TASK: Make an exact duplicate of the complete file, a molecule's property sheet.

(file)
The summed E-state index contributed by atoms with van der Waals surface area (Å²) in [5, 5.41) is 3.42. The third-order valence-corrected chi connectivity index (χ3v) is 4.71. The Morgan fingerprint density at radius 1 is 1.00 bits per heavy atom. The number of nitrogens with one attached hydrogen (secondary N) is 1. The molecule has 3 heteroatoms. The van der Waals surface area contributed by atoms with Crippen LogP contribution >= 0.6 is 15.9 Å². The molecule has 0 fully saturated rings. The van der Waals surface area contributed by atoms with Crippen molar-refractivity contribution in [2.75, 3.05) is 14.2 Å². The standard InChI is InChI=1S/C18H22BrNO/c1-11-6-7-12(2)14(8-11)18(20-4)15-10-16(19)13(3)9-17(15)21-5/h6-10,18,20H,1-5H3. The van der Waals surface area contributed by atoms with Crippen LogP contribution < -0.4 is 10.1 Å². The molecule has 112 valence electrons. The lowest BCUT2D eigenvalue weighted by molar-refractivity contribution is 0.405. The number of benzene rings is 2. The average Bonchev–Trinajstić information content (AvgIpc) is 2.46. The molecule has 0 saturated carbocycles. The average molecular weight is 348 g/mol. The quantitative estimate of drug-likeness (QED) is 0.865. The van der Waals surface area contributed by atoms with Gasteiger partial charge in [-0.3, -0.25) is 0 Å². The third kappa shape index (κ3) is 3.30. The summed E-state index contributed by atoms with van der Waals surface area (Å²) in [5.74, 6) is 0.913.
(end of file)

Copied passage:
The summed E-state index contributed by atoms with van der Waals surface area (Å²) in [5, 5.41) is 3.42. The third-order valence-corrected chi connectivity index (χ3v) is 4.71. The Morgan fingerprint density at radius 1 is 1.00 bits per heavy atom. The number of nitrogens with one attached hydrogen (secondary N) is 1. The molecule has 3 heteroatoms. The van der Waals surface area contributed by atoms with Crippen LogP contribution >= 0.6 is 15.9 Å². The molecule has 0 fully saturated rings. The van der Waals surface area contributed by atoms with Crippen molar-refractivity contribution in [2.75, 3.05) is 14.2 Å². The standard InChI is InChI=1S/C18H22BrNO/c1-11-6-7-12(2)14(8-11)18(20-4)15-10-16(19)13(3)9-17(15)21-5/h6-10,18,20H,1-5H3. The van der Waals surface area contributed by atoms with Crippen LogP contribution < -0.4 is 10.1 Å². The molecule has 112 valence electrons. The lowest BCUT2D eigenvalue weighted by molar-refractivity contribution is 0.405. The number of benzene rings is 2. The average Bonchev–Trinajstić information content (AvgIpc) is 2.46. The molecule has 0 saturated carbocycles. The average molecular weight is 348 g/mol. The quantitative estimate of drug-likeness (QED) is 0.865. The van der Waals surface area contributed by atoms with Gasteiger partial charge in [-0.3, -0.25) is 0 Å². The third kappa shape index (κ3) is 3.30. The summed E-state index contributed by atoms with van der Waals surface area (Å²) in [5.74, 6) is 0.913.